As you can see, these are third parties cookies from Google Analytics, Facebook, etc. Chances are the users will have similar cookies. If you hash all of them, you end up with different versions for each user and pretty much Varnish will be useless! The solution is to include cookies in hash, but to be very careful of what cookies you will use. The place to do this is in vcl_recv and you'll have do some work with cookies. The approach I have used, is to have a "special" cookie any time a user is logged on (for example "__user=1". Inside vcl_recv I do a test for this cookie and if found, return pass, meaning do not cache it:
    if(req.http.Cookie ~ "__user=1")
       # AT: Add extra header so we do not strip any cookie in backend response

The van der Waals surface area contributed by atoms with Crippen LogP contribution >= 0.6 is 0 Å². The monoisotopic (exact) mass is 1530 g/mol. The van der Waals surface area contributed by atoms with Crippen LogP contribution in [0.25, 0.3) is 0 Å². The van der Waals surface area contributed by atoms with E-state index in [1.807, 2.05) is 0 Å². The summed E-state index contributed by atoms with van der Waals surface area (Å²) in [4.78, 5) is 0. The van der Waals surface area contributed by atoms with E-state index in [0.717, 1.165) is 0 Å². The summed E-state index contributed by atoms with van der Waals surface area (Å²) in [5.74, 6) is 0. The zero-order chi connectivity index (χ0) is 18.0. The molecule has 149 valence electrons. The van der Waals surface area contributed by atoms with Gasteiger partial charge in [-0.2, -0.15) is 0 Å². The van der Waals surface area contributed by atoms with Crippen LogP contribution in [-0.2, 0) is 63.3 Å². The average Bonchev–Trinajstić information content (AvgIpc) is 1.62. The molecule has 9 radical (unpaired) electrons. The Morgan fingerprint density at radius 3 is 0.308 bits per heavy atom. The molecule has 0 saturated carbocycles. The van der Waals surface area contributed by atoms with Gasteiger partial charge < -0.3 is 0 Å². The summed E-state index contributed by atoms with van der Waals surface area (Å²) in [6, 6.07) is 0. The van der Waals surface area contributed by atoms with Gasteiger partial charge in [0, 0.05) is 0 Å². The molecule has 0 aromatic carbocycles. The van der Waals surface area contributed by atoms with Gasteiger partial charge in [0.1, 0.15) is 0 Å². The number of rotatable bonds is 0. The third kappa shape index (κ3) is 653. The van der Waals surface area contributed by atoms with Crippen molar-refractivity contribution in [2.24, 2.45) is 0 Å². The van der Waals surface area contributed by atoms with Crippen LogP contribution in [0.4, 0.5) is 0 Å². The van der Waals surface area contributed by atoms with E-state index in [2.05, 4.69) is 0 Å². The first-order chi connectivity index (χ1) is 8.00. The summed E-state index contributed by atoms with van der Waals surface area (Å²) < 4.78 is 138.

set req.http.x-keep-cookies = "1";
       return (pass);
    Also, as you can see in the comment, I add an additional header "x-keep-cookies", so that I can do the same test in vcl_backend_response:
    if(bereq.http.x-keep-cookies == "1")
        #AT: We should pass the response back to client as it is
        return (deliver);

     For all other users, I strip all cookies using unset req.http.Cookie in vcl_recv and unset beresp.http.set-cookie in vcl_backend_response. This is all fine except if you're using session state for not logged in user. Next item tackles this issue.